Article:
We live in the mitzrayim and we do not have to. Once we reach adulthood, no person or circumstance keeps us in the narrow place without our permission. The narrow place can be helpful during times of incubation: we may wish a bit of extra constriction in order to figure out where the new boundaries are, push against them, and learn how to stretch. But we cannot stay there forever. Sooner or later we have to move to bigger pastures, to well-watered fields and wider vistas - or heavier weights - in order to get a fresh perspective. Staying in the narrow place constricts not only our vision of self, but our vision of the world and our vision of possibility.
We can become vast, gorgeous, and strong. We can live fully and brightly. When we let ourselves out of the boxes of our thoughts, we can more clearly see what we can do and not only who we can become, but who we are.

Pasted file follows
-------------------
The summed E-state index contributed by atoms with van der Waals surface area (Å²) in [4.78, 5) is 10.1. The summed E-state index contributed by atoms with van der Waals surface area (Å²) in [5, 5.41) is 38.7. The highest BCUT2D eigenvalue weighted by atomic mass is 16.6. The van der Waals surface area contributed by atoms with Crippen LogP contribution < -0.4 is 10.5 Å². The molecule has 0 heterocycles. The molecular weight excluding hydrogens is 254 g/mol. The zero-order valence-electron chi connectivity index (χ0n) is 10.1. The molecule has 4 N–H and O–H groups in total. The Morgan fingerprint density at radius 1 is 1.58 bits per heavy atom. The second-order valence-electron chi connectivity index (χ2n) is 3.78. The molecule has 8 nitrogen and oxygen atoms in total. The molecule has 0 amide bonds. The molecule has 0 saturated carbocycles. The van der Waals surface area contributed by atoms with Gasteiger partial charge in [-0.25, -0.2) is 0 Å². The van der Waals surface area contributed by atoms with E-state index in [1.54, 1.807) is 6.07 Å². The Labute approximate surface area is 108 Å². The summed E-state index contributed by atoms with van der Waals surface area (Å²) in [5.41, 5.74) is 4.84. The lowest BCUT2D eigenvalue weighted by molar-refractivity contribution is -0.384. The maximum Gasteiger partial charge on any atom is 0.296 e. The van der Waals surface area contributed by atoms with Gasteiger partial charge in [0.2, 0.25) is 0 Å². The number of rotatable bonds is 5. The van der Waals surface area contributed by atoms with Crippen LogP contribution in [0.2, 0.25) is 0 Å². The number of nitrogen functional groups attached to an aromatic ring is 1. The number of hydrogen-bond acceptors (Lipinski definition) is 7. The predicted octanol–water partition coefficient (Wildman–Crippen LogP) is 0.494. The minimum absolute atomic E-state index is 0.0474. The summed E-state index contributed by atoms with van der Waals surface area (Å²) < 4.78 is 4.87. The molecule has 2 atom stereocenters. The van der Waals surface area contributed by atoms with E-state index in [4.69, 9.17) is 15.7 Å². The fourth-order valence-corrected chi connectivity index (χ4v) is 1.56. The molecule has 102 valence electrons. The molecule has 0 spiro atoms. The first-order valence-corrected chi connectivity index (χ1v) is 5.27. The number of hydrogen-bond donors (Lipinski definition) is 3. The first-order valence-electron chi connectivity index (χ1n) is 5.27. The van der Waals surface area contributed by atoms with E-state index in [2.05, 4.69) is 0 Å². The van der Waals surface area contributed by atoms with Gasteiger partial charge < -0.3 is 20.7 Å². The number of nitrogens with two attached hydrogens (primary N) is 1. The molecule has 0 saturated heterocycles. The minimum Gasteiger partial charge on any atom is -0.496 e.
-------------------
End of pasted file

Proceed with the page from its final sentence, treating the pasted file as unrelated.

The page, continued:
What would life be like if our only boundary became the boundary of love?
I'm a woman, a Witch, a mother, a grandmother, an eco-feminist, a gardener, a reader, a writer, and a priestess of the Great Mother Earth. Hecate appears in the
Homeric Ode to Demeter, which tells of Hades who caught Persophone
"up reluctant on his golden car and bare her away lamenting. . . . But no one, either of the deathless gods or of mortal men, heard her voice, nor yet the olive-trees bearing rich fruit: only tenderhearted Hecate, bright-coiffed, the daughter of Persaeus, heard the girl from her cave . . . ."